times as necessary. The Commission also welcomes those interested in the work of the 
Commission as associates, particularly those with skills in environmental science and 
engineering. 

Respectfully submitted, 

Robert J. Ingram, Ph.D. Chairman 

John A. Thompson, Vice Chairman 

Robert T. Burns 

Craig S. Harwood 

Ann Lee Howell 

Ralph A. Parmigiane 

Neil E.E. Simone 

Douglas S. Sparrow, Associate Member 

Theresa A. Cos, Associate Member 

Betty A. Kaerwer, Associate Member 

Caroline D. Standley, Associate Member 

James G. White, Jr., Associate Member/Treasurer 



52 



BOARD OF HEALTH 



To the Honorable Board of Selectmen 
and Residents of Medfield: 

The calendar year of 1994 again showed continuing growth in the workload for 
the Board of Health agents, staff members and our contracting agencies. Complicated 
repairs of septic systems constructed prior to Title 5 and of new requirements to be in 
effect in March of 1995 for Title 5 found our consulting agent/engineer spending more 
time supplying information and on consulting services. Our Sanitary Inspector likewise 
supplied many hours of consulting services to prospective business developers of food 
service establishments and to the School Building and Planning Committee for renovations 
at the High School. 

The Board of Health membership experienced changes in 1994 with the decision of 
two members to resign and/or not seek re-appointment. Neil MacKenzie, after serving on 
the board for ten years, decided not to seek re-appointment and Joan Willgohs also 
tendered her resignation due to health reasons. The board recognized and appreciated 
their many years of devoted services in their capacities as monitors of the town's public 
health. Appointment of new members, Debra Gursha and Walter Collins, was welcomed 
after a long search by the Board of Selectmen. Unfortunately, business responsibilities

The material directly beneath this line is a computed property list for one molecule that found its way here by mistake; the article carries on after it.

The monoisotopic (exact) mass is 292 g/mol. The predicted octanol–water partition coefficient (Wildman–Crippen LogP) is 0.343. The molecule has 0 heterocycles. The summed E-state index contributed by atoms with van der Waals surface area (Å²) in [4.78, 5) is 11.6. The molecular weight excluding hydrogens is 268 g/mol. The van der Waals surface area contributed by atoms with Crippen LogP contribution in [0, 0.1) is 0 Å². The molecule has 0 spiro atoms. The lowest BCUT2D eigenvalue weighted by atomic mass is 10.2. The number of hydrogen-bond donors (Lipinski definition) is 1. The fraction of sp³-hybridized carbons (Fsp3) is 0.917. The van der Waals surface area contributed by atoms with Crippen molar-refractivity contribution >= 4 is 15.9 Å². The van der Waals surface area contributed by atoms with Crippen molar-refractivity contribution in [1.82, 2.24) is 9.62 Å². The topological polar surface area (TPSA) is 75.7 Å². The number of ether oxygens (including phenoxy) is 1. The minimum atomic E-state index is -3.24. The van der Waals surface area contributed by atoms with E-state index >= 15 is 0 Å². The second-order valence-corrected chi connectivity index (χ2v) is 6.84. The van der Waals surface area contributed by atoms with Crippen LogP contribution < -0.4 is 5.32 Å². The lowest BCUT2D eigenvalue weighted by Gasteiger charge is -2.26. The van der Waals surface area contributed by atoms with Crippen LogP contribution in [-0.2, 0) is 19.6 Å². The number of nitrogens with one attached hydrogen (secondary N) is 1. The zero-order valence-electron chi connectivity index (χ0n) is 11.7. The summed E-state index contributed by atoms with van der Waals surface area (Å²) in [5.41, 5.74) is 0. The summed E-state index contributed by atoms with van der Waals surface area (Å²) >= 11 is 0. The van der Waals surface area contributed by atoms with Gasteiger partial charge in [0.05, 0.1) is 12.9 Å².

forced Mr. Collins to also tender his resignation after several months. The appointment of 
Nancy Silva as the third member once again gave the board its full membership. 

SANITATION: John J. Keefe, R.S., after serving as Board of Health agent for twenty 
years, submitted his resignation to the board. As agent for the board, he continued to 
make inspections of food service establishments and retail food stores, to give consultation 
and advice when requested and to investigate food related complaints. Public health issues 
dealing with school, highway, town administrative, police, fire and State Hospital 
personnel throughout the year received consultation time with Mr. Keefe. The Board of 
Health appreciates the many years of service and expertise which Mr. Keefe has supplied 
to the Town of Medfield. 

Under the provision of Chapter II of the State Sanitary Code covering minimum 
standards for human habitation, Mr. Keefe made inspections of dwelling units during the 
year which resulted from complaints and random inspections of rental housing. Where 
violations of the State Sanitary Code were found, the owner or occupant was ordered to 
take corrective action and follow-up inspections were made to insure compliance. Mr. 
Keefe also made additional inspections including the public bathing beach, semi public 
pools, laundromats, gas stations, shopping centers, the landfill and the transfer station. 
Regular inspections of school cafeterias and day care centers were carried out throughout 
the year. The board had extensive conversations and held educational meetings with the 
Park and Recreation Commission relative to Hinkley Swim Pond bringing it into 
compliance with Minimum Standards for Bathing Beaches (State Sanitary Code Chapter 
VII). 



53